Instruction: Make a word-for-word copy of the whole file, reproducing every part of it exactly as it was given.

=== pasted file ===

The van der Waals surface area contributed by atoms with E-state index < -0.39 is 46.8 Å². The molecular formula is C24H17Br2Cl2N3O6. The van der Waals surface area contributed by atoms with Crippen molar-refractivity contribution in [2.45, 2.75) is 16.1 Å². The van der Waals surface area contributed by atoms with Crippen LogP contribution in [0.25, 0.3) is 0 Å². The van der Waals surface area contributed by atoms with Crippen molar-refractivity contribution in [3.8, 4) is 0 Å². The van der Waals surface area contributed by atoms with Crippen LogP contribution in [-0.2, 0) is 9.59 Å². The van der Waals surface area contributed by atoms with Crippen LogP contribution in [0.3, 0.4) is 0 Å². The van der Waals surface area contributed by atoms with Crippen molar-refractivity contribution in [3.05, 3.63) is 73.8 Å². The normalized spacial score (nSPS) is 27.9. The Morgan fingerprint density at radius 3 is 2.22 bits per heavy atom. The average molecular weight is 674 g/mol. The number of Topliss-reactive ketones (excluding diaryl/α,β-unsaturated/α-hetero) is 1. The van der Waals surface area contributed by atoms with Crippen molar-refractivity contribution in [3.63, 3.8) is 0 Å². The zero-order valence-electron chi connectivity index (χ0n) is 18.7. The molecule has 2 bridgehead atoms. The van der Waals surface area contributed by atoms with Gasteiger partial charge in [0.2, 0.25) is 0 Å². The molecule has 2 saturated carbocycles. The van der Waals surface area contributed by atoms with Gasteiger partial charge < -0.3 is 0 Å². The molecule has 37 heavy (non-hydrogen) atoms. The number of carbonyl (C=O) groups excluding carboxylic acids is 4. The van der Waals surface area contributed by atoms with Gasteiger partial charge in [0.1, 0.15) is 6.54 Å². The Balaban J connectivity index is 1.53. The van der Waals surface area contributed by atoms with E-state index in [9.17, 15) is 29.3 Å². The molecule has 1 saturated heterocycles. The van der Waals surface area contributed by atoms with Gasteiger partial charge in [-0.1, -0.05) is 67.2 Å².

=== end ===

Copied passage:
The van der Waals surface area contributed by atoms with E-state index < -0.39 is 46.8 Å². The molecular formula is C24H17Br2Cl2N3O6. The van der Waals surface area contributed by atoms with Crippen molar-refractivity contribution in [2.45, 2.75) is 16.1 Å². The van der Waals surface area contributed by atoms with Crippen LogP contribution in [0.25, 0.3) is 0 Å². The van der Waals surface area contributed by atoms with Crippen molar-refractivity contribution in [3.8, 4) is 0 Å². The van der Waals surface area contributed by atoms with Crippen LogP contribution in [-0.2, 0) is 9.59 Å². The van der Waals surface area contributed by atoms with Crippen LogP contribution in [0.3, 0.4) is 0 Å². The van der Waals surface area contributed by atoms with Crippen molar-refractivity contribution in [3.05, 3.63) is 73.8 Å². The normalized spacial score (nSPS) is 27.9. The Morgan fingerprint density at radius 3 is 2.22 bits per heavy atom. The average molecular weight is 674 g/mol. The number of Topliss-reactive ketones (excluding diaryl/α,β-unsaturated/α-hetero) is 1. The van der Waals surface area contributed by atoms with Crippen molar-refractivity contribution in [3.63, 3.8) is 0 Å². The zero-order valence-electron chi connectivity index (χ0n) is 18.7. The molecule has 2 bridgehead atoms. The van der Waals surface area contributed by atoms with Gasteiger partial charge in [0.2, 0.25) is 0 Å². The molecule has 2 saturated carbocycles. The van der Waals surface area contributed by atoms with Gasteiger partial charge < -0.3 is 0 Å². The molecule has 37 heavy (non-hydrogen) atoms. The number of carbonyl (C=O) groups excluding carboxylic acids is 4. The van der Waals surface area contributed by atoms with Gasteiger partial charge in [0.1, 0.15) is 6.54 Å². The Balaban J connectivity index is 1.53. The van der Waals surface area contributed by atoms with E-state index in [9.17, 15) is 29.3 Å². The molecule has 1 saturated heterocycles. The van der Waals surface area contributed by atoms with Gasteiger partial charge in [-0.1, -0.05) is 67.2 Å².